Geomagnetically Induced Currents In The Swiss Transmission Network
Strong solar storms causing geomagnetic disturbances (GMD) are capable of disrupting power grid operation through electromagnetic interaction. Specifically, GMDs can induce quasi-DC currents in the neutral windings of transformers that saturate the iron cores and lead to increased excitation current and reactive power demand: if this phenomenon is sufficiently strong and widespread it will cause a generalized decrease in bus voltages, a diminishment of the voltage stability margin and, in the worst case, a system blackout.
One notable occurrence of such an event took place in North America in March 1989, when the Hydro Quebec system was brought to collapse, leaving more than six million people without power for nine hours. Although such phenomena are in general more pronounced for high latitudes,
it cannot always be excluded a priori that similar events might not take place for example in continental Europe. Understanding, evaluating and if necessary mitigating the effects of GMD on bulk power systems is therefore important for improving overall system reliability.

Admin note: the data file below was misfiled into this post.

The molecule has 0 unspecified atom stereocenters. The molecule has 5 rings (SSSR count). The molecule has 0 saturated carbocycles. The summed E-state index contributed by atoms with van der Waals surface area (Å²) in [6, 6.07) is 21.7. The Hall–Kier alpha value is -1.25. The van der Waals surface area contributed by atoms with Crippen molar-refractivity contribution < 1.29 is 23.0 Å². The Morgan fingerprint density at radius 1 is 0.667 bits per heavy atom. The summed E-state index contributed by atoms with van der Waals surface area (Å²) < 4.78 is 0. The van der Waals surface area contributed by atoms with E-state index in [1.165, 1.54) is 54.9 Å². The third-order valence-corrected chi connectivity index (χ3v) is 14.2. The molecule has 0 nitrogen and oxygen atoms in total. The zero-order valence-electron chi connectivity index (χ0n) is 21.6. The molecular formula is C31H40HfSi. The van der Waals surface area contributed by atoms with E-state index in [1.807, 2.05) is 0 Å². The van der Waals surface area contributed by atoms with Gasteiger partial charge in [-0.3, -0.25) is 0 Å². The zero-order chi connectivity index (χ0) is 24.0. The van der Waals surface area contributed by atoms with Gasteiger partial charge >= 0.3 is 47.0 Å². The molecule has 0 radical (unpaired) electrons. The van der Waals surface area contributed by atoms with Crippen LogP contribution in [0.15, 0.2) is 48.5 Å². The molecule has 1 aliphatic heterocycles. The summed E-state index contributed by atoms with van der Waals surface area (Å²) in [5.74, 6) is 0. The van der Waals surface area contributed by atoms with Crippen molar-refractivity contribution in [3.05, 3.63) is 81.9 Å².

The work performed in the framework of the project reviews the GMD physical process and its influence on power systems, describes some notable occurrences of related events worldwide, illustrates the countermeasures which have been formulated based on utilities’ industrial experience and assesses the effects that such phenomena could have on the Swiss Transmission Network. For the latter it is found that the risk posed by GMDs is low since their associated intensity is relatively contained and would thus not impair overall system operation.
The specific case of the Swiss Transmission Network was explicitly considered and numerically evaluated based on available data and employing techniques from the academic and industrial literature. On the basis of the conducted analysis it is reasonable to conclude that the overall risk posed by geomagnetic disturbances is low, since geomagnetically induced currents are seen to generate an additional reactive power demand (due to transformer saturation) that leads to a moderate decrease in bus voltages but that can be altogether sustained by the grid without system violations even for strong disturbances.